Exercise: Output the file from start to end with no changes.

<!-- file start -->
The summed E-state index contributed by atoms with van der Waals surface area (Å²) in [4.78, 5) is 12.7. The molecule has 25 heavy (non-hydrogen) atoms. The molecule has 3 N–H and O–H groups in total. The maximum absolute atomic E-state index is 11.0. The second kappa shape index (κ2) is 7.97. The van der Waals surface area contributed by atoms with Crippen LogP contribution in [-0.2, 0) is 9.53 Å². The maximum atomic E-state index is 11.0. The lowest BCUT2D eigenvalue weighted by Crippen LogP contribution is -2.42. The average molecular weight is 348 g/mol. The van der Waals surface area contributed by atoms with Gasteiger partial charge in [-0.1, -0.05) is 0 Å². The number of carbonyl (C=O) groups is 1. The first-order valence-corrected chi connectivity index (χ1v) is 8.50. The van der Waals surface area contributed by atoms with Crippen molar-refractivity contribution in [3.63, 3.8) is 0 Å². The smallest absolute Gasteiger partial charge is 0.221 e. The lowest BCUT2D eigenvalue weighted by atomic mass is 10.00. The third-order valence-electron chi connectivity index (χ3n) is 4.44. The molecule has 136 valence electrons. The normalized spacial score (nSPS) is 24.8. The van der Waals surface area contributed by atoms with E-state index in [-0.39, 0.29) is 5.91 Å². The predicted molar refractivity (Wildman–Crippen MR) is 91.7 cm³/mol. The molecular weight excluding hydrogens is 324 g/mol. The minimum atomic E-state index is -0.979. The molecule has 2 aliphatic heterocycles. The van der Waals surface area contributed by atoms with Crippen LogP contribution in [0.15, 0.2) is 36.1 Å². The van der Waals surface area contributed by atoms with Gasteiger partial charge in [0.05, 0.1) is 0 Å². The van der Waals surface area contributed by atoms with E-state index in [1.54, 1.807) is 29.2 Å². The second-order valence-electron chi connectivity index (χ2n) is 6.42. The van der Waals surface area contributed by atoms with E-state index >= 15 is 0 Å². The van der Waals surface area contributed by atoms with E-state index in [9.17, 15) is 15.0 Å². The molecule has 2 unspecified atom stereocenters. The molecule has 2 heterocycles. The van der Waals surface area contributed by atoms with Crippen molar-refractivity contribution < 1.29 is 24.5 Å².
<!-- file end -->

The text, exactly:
The summed E-state index contributed by atoms with van der Waals surface area (Å²) in [4.78, 5) is 12.7. The molecule has 25 heavy (non-hydrogen) atoms. The molecule has 3 N–H and O–H groups in total. The maximum absolute atomic E-state index is 11.0. The second kappa shape index (κ2) is 7.97. The van der Waals surface area contributed by atoms with Crippen LogP contribution in [-0.2, 0) is 9.53 Å². The maximum atomic E-state index is 11.0. The lowest BCUT2D eigenvalue weighted by Crippen LogP contribution is -2.42. The average molecular weight is 348 g/mol. The van der Waals surface area contributed by atoms with Gasteiger partial charge in [-0.1, -0.05) is 0 Å². The number of carbonyl (C=O) groups is 1. The first-order valence-corrected chi connectivity index (χ1v) is 8.50. The van der Waals surface area contributed by atoms with Crippen molar-refractivity contribution in [3.63, 3.8) is 0 Å². The smallest absolute Gasteiger partial charge is 0.221 e. The lowest BCUT2D eigenvalue weighted by atomic mass is 10.00. The third-order valence-electron chi connectivity index (χ3n) is 4.44. The molecule has 136 valence electrons. The normalized spacial score (nSPS) is 24.8. The van der Waals surface area contributed by atoms with E-state index in [-0.39, 0.29) is 5.91 Å². The predicted molar refractivity (Wildman–Crippen MR) is 91.7 cm³/mol. The molecular weight excluding hydrogens is 324 g/mol. The minimum atomic E-state index is -0.979. The molecule has 2 aliphatic heterocycles. The van der Waals surface area contributed by atoms with Crippen LogP contribution in [0.15, 0.2) is 36.1 Å². The van der Waals surface area contributed by atoms with Gasteiger partial charge in [0.05, 0.1) is 0 Å². The van der Waals surface area contributed by atoms with E-state index in [1.54, 1.807) is 29.2 Å². The second-order valence-electron chi connectivity index (χ2n) is 6.42. The van der Waals surface area contributed by atoms with E-state index >= 15 is 0 Å². The van der Waals surface area contributed by atoms with E-state index in [9.17, 15) is 15.0 Å². The molecule has 2 unspecified atom stereocenters. The molecule has 2 heterocycles. The van der Waals surface area contributed by atoms with Crippen molar-refractivity contribution < 1.29 is 24.5 Å².